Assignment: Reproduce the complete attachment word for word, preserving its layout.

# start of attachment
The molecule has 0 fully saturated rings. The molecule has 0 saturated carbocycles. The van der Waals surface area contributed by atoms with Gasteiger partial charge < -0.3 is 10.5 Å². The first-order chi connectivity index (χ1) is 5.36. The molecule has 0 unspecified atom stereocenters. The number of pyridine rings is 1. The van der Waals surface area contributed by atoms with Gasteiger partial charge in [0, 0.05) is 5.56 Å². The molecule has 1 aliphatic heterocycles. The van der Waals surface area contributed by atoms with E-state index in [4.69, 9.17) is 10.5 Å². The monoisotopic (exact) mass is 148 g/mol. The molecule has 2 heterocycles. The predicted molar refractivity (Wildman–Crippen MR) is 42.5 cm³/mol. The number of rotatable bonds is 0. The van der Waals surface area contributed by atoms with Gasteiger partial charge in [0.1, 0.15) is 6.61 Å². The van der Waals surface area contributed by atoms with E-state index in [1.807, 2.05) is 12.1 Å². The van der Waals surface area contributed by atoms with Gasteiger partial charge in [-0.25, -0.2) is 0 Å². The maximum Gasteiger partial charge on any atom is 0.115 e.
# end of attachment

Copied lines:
The molecule has 0 fully saturated rings. The molecule has 0 saturated carbocycles. The van der Waals surface area contributed by atoms with Gasteiger partial charge < -0.3 is 10.5 Å². The first-order chi connectivity index (χ1) is 5.36. The molecule has 0 unspecified atom stereocenters. The number of pyridine rings is 1. The van der Waals surface area contributed by atoms with Gasteiger partial charge in [0, 0.05) is 5.56 Å². The molecule has 1 aliphatic heterocycles. The van der Waals surface area contributed by atoms with E-state index in [4.69, 9.17) is 10.5 Å². The monoisotopic (exact) mass is 148 g/mol. The molecule has 2 heterocycles. The predicted molar refractivity (Wildman–Crippen MR) is 42.5 cm³/mol. The number of rotatable bonds is 0. The van der Waals surface area contributed by atoms with Gasteiger partial charge in [0.1, 0.15) is 6.61 Å². The van der Waals surface area contributed by atoms with E-state index in [1.807, 2.05) is 12.1 Å². The van der Waals surface area contributed by atoms with Gasteiger partial charge in [-0.25, -0.2) is 0 Å². The maximum Gasteiger partial charge on any atom is 0.115 e.